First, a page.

Rich, bold, dark, intense. If strength is your weakness, then black tea is just the tea for you!
Black tea is, by far, the most popular tea in the Western world. If you live where we ship, then our loose-leaf black tea may even be your daily brew. However, you may have only scratched the surface of what this versatile tea type has to offer.
Loose-Leaf Black Tea
If you're in the habit of drinking plain old English Breakfast, may we suggest our sustainably delicious Organic English Breakfast, or perhaps our malty, bold, milk-friendly Mokalbari Estate Assam Black Tea?
And if Chai really gets your motor running, then rest assured we have plenty to choose from. Start with our autumnal Pumpkin Spice Chai, or powerful Spiced Apple Chai before graduating to herbaceous Tulsi Chai or staying classic with our Masala Chai.
Of course, even if your faves aren't listed above, we have plenty of other delightful black tea blends to choose from. Take some time to explore our collection and find your new favorites or, when in doubt, opt for our Black Tea Sampler. Your taste buds will thank you!
Black Tea FAQs:
How do I brew black tea?
Black tea is often the easiest tea to brew. It's flexible and easygoing... it's downright forgiving compared to some green teas!
Most loose-leaf black teas are best brewed for three to five minutes with water that is just barely below boiling. Each of our tea packages includes brewing instructions to make it easy for you. If you brew up your first cup and find that the flavor is too strong, try a shorter brew, slightly cooler water or less leaf next time. And if you'd prefer a bolder flavor, try more leaf, a longer brew or a full boil next time. Guidelines are guidelines, but your tastes are your own!
How much caffeine does black tea have?
Most black teas contain about 45 milligrams of caffeine per cup. That's more than a Coke Classic and under half the amount of caffeine in a cup of brewed coffee. Assam black teas and Yunnan black teas often contain more than 45 milligrams of caffeine per cup, and how you brew your tea will influence the amount of caffeine in the cup.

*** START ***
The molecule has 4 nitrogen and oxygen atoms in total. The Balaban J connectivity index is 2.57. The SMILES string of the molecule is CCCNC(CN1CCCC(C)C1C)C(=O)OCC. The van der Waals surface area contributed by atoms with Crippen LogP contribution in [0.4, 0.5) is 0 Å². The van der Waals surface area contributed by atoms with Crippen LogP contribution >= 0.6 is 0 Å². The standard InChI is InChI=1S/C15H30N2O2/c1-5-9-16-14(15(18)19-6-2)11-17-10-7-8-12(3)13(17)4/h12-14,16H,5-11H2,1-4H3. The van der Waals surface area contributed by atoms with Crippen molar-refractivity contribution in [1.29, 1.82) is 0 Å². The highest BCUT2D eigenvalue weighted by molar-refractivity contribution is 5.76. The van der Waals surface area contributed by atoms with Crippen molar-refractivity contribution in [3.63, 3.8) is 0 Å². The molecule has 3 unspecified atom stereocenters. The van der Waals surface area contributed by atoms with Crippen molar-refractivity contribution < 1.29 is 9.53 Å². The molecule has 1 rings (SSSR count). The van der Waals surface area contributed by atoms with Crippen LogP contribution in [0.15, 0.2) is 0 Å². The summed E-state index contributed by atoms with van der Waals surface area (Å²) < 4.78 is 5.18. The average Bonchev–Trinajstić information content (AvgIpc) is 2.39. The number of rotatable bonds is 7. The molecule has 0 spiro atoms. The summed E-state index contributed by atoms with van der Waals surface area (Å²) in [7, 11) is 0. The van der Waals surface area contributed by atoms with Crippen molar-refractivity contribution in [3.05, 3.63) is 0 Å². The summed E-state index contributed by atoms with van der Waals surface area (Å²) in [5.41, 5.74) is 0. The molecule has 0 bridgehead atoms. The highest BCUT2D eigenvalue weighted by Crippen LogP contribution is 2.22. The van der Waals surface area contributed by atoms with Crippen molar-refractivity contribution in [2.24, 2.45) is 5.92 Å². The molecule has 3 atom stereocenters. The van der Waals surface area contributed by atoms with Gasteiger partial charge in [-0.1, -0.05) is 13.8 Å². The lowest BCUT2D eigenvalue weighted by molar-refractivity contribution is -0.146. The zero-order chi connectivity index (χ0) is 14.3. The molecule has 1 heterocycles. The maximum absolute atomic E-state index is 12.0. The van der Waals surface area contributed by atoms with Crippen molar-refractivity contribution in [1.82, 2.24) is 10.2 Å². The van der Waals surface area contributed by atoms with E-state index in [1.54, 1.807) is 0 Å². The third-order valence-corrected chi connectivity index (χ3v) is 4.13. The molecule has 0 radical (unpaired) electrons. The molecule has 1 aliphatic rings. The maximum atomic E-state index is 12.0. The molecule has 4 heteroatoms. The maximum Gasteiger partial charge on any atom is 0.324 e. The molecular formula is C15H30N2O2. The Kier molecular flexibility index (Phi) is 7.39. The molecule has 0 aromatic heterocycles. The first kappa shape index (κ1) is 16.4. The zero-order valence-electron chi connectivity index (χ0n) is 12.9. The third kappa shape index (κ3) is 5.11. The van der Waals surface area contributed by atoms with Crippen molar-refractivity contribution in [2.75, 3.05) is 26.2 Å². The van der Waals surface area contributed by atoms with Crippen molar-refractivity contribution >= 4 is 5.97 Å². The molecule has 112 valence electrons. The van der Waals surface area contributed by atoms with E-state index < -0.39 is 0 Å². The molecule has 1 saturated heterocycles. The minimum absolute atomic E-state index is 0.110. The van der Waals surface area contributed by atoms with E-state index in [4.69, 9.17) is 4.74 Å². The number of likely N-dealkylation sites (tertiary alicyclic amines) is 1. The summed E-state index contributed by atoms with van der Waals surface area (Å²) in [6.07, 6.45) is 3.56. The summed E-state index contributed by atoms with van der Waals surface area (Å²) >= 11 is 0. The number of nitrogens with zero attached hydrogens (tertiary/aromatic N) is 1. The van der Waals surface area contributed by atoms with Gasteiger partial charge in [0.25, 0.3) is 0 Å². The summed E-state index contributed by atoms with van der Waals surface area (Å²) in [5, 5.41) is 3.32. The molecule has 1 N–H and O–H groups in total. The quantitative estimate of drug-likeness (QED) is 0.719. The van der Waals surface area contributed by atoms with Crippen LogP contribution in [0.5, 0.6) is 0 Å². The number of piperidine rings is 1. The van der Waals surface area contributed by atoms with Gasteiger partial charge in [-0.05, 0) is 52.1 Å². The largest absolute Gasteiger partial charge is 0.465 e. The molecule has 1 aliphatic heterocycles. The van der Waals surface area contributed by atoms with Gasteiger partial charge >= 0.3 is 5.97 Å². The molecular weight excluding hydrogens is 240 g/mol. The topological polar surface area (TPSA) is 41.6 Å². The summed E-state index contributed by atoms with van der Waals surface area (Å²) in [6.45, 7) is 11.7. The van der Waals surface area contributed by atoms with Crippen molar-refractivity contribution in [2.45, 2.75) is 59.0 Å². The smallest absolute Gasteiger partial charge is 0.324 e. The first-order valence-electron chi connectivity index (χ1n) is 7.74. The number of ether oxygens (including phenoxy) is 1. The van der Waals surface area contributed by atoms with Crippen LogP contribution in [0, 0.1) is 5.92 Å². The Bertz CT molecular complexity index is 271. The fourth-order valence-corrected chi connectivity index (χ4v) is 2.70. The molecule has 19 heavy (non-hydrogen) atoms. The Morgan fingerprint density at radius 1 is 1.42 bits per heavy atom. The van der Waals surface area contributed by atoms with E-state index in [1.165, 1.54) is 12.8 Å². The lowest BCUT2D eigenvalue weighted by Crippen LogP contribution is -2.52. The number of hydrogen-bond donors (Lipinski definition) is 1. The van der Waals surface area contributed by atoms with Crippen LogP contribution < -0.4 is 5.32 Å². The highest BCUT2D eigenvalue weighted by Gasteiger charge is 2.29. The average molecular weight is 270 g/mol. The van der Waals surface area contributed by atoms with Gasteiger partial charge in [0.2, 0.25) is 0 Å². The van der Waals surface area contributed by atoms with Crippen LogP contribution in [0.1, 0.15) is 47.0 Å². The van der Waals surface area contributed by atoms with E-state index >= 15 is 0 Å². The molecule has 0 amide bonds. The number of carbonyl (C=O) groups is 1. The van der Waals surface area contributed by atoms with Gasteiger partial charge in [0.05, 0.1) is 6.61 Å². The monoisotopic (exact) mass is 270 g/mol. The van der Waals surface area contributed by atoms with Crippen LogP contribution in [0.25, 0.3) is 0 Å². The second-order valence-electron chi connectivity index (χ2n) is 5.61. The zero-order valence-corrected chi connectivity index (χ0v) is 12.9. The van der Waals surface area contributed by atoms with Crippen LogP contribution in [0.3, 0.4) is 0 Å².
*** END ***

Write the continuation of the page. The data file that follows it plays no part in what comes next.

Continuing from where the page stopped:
What are the health benefits of black tea?
Although there's a lot of talk about the health benefits of green tea and white tea, studies are increasingly showing that black tea is a superfood in its own right. Just like green tea and white tea, black tea is made from the Camellia sinensis plant, and just like those tea types, it's high in antioxidants. And due to its own special types of antioxidants, polyphenols, and flavonoids, premium black tea blends may have added perks—such as extra heart health benefits—that you won't get from green tea.
Drinking a cup of black tea is an experience and a journey through rich, complex flavors. Trying the different types of black tea can create an appreciation for its genesis and numerous benefits.
How is black tea made?
Like green tea and white tea, black tea is made from the Camellia sinensis plant. However, black tea processing is different from green tea and white tea processing. Unlike white and green tea, after harvesting it is wilted in a warm, humid environment, rolled or crushed to break the leaves' cell walls, and then the leaves are allowed to oxidize. This process changes its appearance and flavor, much like how a cut apple will turn brown and get sweeter and richer in taste as it's exposed to oxygen. After it has been oxidized just enough, it is heated and dried to stop oxidation and preserve it. Then, it's packaged and shipped to us, where we keep it out of light and heat to preserve its freshness and flavor.
Where does black tea come from?
Black tea is grown in many tropical and subtropical regions of the world (as well as a few outliers, like a greenhouse in England). Most of our loose-leaf black teas come from India and China, which are major producers of high-quality black tea. You'll also see "Ceylon" black teas (which hail from Sri Lanka and are known for their quality, too) on our menu.MORE